Former Chancellor Philip Hammond has accused the Prime Minister of trying to eliminate the possibility of a new Brexit deal, demanding that the European Union never accept it.
In an article in the Times, Mr Hammond said a deal would be “treacherous” to the results of the Brexit 2016 referendum.
He told the BBC that he was “confident” that Parliament had “the resources” to oppose the withdrawal of the deal.
A No. 10 source said the UK would depart on October 31 despite Mr Hammond’s “best efforts to the contrary.”
The source added that Mr Hammond, as chancellor, did everything possible to “stop preparations for departure” and “discouraged the talks”.
The former chancellor rejected the suggestion in a tweet saying he “wanted to provide Brexit and voted three times to do so”.
Prime Minister Boris Johnson has said he wants to leave the EU with an agreement, but Britain must “leave or die” until the latest Brexit deadline of October 31.
He wants the EU to find an Irish border backstop plan signed by former Prime Minister Theresa May, which was rejected three times by Parliament.
But the European Union insists the deal, including backstop arrangements, is the only possible deal.
Many of those who voted against the deal were concerned about the backstop, which, if implemented, would see Northern Ireland in line with some of the EU’s single-market rules.
It will also see that the UK will remain in a single customs area with the European Union, and will agree with current and future EU principles on competition and state aid.
These arrangements will take effect unless both the European Union and the UK agree that they are no longer necessary.
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Speaking on BBC Radio 4’s Today program, Mr Hammond said getting out of the deal “would be as much as betraying the outcome of a referendum”.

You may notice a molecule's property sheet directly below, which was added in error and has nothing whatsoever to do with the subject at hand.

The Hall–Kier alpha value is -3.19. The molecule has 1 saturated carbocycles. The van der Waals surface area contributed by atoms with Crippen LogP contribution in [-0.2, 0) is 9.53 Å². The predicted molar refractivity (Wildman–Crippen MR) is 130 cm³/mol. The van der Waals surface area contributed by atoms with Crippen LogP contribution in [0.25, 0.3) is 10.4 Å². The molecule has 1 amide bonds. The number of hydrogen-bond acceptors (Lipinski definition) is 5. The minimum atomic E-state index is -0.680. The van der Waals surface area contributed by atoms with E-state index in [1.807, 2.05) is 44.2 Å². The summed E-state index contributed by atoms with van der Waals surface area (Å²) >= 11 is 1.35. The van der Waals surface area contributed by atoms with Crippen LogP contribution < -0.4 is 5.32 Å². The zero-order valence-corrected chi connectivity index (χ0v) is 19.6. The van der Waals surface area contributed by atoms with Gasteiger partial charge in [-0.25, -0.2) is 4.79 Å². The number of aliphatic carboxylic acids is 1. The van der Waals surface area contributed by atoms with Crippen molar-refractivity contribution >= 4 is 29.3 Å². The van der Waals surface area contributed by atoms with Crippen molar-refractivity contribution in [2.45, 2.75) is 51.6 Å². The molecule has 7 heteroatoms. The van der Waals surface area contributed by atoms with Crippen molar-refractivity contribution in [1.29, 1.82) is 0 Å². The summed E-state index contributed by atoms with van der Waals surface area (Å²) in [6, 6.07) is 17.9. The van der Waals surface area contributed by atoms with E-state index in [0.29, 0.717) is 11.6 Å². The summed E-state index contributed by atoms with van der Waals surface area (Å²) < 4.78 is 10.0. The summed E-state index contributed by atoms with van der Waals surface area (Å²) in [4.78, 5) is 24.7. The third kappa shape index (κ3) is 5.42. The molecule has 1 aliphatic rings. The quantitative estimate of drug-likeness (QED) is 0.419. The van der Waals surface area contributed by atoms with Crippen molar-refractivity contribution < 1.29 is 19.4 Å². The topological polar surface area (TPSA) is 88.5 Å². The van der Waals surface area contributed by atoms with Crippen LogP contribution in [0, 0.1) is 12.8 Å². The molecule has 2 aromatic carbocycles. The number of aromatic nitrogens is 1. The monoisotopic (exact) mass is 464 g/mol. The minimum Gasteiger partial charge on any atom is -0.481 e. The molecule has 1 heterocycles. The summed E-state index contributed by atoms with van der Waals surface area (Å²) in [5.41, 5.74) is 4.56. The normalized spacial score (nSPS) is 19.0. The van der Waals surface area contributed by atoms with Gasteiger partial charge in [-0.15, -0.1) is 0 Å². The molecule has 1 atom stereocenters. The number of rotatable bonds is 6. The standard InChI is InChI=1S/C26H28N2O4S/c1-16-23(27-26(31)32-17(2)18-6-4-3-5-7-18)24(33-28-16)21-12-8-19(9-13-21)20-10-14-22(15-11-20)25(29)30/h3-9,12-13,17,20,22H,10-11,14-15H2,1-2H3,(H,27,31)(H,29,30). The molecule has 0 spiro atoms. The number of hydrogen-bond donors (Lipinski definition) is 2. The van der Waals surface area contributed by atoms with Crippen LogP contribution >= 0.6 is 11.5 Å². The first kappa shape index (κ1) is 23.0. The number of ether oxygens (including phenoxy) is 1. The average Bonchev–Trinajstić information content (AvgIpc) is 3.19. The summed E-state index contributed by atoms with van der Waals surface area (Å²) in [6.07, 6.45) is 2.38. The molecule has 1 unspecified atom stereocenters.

He said Mr Johnson’s demand for a complete termination of the backstop deal meant that a deal was inevitable on the current date of October 31.
Now agreeing to the changes would be “fragmented” by the EU, he said, adding: “They will not take this risk”.
“The retreat is to say that it should go fully – a huge part of the withdrawal deal that has just ended – is a devastating tactic,” he said.
He also told TODAY that he was “very confident” that MPs would be able to legislate to oppose a deal being dropped.
However, he said he was not supportive of the national unity government’s replacement strategy to prevent any agreement, saying: “I don’t think the answer is”.
‘The Truth Track’
In his Times article, Mr Hammond criticized “the unelected people who pull the strings of this government know that this is a demand the EU cannot, and will not accept.”
The BBC’s political representative, Tom Barton, said the comment was clearly aimed at Dominic Cummings, a close adviser to the prime minister, the former director of the Vote Leave campaign.
Mr Hammond wrote that it was a “hollow of the truth”, saying that Le Leave voters supported the Brexit of a deal in the 2016 referendum.
But former Tory leader Ein Duncan Smith, who supported Lieut, also spoke at today’s event, saying he was surprised by Mr Hammond’s comments.
“Talk about imprisonment. This person did nothing to prepare us to go without a contract,” he said.
“The fact that we are doing it now means that we have a much better chance of making some kind of deal with them because they now know that we are going to go away with a deal and they are going to give it a go. Are disturbing us. ”
Parliamentary battles ahead.
Mr Hammond’s comments surfaced when Downing Street said he hoped that a group of parliamentarians would try to stop a deal Brexit by trying to legislate on parliament’s return next month.
The Daily Telegraph reports that Commons Speaker John Bricco told an audience at the Edinburgh Fringe Festival that he “strongly” believed that the House of Commons “must go its own way”.
He said he would “fight with every breath in my body” in any attempt to suspend Parliament to suspend Parliament through an agreement contrary to the wishes of the MPs.